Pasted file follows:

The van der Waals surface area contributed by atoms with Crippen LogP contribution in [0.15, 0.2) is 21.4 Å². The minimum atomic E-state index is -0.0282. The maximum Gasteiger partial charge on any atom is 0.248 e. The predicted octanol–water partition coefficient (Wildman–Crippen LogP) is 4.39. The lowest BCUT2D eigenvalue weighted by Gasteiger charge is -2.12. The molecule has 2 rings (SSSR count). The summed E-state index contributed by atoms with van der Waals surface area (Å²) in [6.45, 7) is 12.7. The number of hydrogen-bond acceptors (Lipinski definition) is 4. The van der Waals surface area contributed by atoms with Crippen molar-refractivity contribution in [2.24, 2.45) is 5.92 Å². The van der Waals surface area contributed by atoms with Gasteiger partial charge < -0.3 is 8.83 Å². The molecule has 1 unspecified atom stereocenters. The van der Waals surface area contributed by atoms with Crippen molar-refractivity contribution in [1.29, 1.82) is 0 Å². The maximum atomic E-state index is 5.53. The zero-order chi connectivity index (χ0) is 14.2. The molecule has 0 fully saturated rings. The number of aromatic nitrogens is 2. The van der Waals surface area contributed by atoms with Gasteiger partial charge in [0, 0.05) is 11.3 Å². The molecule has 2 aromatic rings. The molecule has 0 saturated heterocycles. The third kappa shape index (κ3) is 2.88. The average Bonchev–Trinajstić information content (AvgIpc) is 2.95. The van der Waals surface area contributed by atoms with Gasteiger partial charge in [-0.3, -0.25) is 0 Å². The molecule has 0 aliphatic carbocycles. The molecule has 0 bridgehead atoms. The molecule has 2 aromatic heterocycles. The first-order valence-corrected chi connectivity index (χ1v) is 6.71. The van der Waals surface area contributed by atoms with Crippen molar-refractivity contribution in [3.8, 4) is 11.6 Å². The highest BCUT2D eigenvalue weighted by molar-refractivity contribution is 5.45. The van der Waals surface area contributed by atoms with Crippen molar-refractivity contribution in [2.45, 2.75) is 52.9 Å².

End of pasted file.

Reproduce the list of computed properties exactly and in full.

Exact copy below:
The van der Waals surface area contributed by atoms with Crippen LogP contribution in [0.15, 0.2) is 21.4 Å². The minimum atomic E-state index is -0.0282. The maximum Gasteiger partial charge on any atom is 0.248 e. The predicted octanol–water partition coefficient (Wildman–Crippen LogP) is 4.39. The lowest BCUT2D eigenvalue weighted by Gasteiger charge is -2.12. The molecule has 2 rings (SSSR count). The summed E-state index contributed by atoms with van der Waals surface area (Å²) in [6.45, 7) is 12.7. The number of hydrogen-bond acceptors (Lipinski definition) is 4. The van der Waals surface area contributed by atoms with Crippen molar-refractivity contribution in [2.24, 2.45) is 5.92 Å². The van der Waals surface area contributed by atoms with Gasteiger partial charge < -0.3 is 8.83 Å². The molecule has 1 unspecified atom stereocenters. The van der Waals surface area contributed by atoms with Crippen molar-refractivity contribution in [1.29, 1.82) is 0 Å². The maximum atomic E-state index is 5.53. The zero-order chi connectivity index (χ0) is 14.2. The molecule has 0 fully saturated rings. The number of aromatic nitrogens is 2. The van der Waals surface area contributed by atoms with Gasteiger partial charge in [0, 0.05) is 11.3 Å². The molecule has 2 aromatic rings. The molecule has 0 saturated heterocycles. The third kappa shape index (κ3) is 2.88. The average Bonchev–Trinajstić information content (AvgIpc) is 2.95. The van der Waals surface area contributed by atoms with Gasteiger partial charge in [-0.3, -0.25) is 0 Å². The molecule has 0 aliphatic carbocycles. The molecule has 0 bridgehead atoms. The molecule has 2 aromatic heterocycles. The first-order valence-corrected chi connectivity index (χ1v) is 6.71. The van der Waals surface area contributed by atoms with Crippen molar-refractivity contribution in [3.8, 4) is 11.6 Å². The highest BCUT2D eigenvalue weighted by molar-refractivity contribution is 5.45. The van der Waals surface area contributed by atoms with Crippen molar-refractivity contribution in [2.45, 2.75) is 52.9 Å².